British Periodicals

Once can do some serious historical investigation of the early periodical press in England with this latest Penn Libraries e-resource addition.

About British Periodicals:
British Periodicals traces the development and growth of the periodical press in Britain from its origins in the seventeenth century through to the Victorian 'age of periodicals' and beyond. On completion this unique digital archive will consist of more than 460 periodical runs published from the 1680s to the 1930s, comprising six million keyword-searchable pages and forming an unrivalled record of more than two centuries of British history and culture....In addition to providing access to the original periodical versions of landmark texts like De Quincey's Confessions of an English Opium-Eater, Carlyle's Sartor Resartus, Cobbett's Rural Rides, Bagehot's The English Constitution, Gaskell's North and South and Conan Doyle's The Hound of the Baskervilles, the collection offers new ways of exploring the inaccessible, neglected or forgotten writings that formed their original contexts. A wide array of different types of periodical are represented, from magisterial quarterlies and scholarly and professional organs through to coterie art periodicals, penny weeklies and illustrated family magazines.

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Thursday, June 03, 2010

June CommQuote

from Lessons From Television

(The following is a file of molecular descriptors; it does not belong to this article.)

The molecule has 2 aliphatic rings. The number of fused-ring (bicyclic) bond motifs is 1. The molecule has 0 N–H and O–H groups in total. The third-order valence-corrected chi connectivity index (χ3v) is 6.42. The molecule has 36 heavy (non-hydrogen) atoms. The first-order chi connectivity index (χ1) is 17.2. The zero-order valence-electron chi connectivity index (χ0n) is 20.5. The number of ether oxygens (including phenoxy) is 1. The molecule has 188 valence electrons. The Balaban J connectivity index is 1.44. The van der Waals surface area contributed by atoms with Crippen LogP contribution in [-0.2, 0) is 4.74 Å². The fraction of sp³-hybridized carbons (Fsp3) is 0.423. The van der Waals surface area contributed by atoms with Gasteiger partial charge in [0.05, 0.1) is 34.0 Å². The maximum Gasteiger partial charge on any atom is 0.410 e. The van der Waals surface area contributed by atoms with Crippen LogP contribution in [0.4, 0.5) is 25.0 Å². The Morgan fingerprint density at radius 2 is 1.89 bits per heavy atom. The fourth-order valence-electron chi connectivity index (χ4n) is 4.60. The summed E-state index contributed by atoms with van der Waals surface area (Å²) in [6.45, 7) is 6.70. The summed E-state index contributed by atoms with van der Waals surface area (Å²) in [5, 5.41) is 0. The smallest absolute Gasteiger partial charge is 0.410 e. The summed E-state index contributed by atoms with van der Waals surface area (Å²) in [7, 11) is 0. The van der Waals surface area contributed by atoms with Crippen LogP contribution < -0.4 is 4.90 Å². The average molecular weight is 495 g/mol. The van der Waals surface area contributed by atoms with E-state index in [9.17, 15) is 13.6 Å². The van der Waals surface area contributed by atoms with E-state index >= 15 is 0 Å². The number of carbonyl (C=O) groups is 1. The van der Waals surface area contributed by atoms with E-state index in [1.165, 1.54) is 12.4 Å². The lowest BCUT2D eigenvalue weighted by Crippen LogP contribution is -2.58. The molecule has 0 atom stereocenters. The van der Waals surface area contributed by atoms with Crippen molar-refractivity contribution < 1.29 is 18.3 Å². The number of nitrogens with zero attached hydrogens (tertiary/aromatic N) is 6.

by Susan Stewart

You must laugh at yourself, laugh and laugh.
Music swells the emotions;
music exists to punctuate seeing.
Emotion, therefore, is punctuation.

Formless, freedom resembles abasement.
Abasement is as infinite as desire.
You must laugh at yourself, laugh and laugh.

Those who are not demons are saints.
You are not a demon or a saint.

Women are small and want something,
so laugh at yourself, laugh and laugh.

Bed are sites of abasement.
The news is about the news.

Faces in close-up are always in anguish.
Hair and teeth are clues to class.

Clothes are changing,
hanging up or down
And change itself is a laugh.

Cause can’t be figured
and consequence is yet to come.

You’re either awake or asleep
and that, too, is a clue to class.

Children are never with groups of children
unless they are singing in chorus.

Their mothers cannot do enough,
though there’s always room for improvement.

And improvement lies in progress,
though collapsing is good for a laugh.

Saints will turn to the worse.
Demons die if they can be found.

Nature is combat, weather is sublime.
Even weather can make you laugh.

People you don’t know are louder than you are,
but what is far away cannot harm you—

Books are objects, families are inspiring.
Animals protect their young;
the young come with the territory.

English is the only language.
Reading is an occasion for interruption,
and interruption is a kind of laugh.

Something is bound to get better.
And there is a pill with your name on it.

When indoors, stick with your own race—
that way you’ll feel free to laugh.

Strangers are paying attention to your smell.
A camera will light like a moth on disaster.
Pity will turn to irony.

The street is a dark and frightful place.
Fires are daily.

Your car is your face.

You must laugh at yourself, laugh and laugh.

“Lessons from Television” from Columbarium (Chicago: The University of Chicago Press,2003) as cited from The Poetry Foundation Archive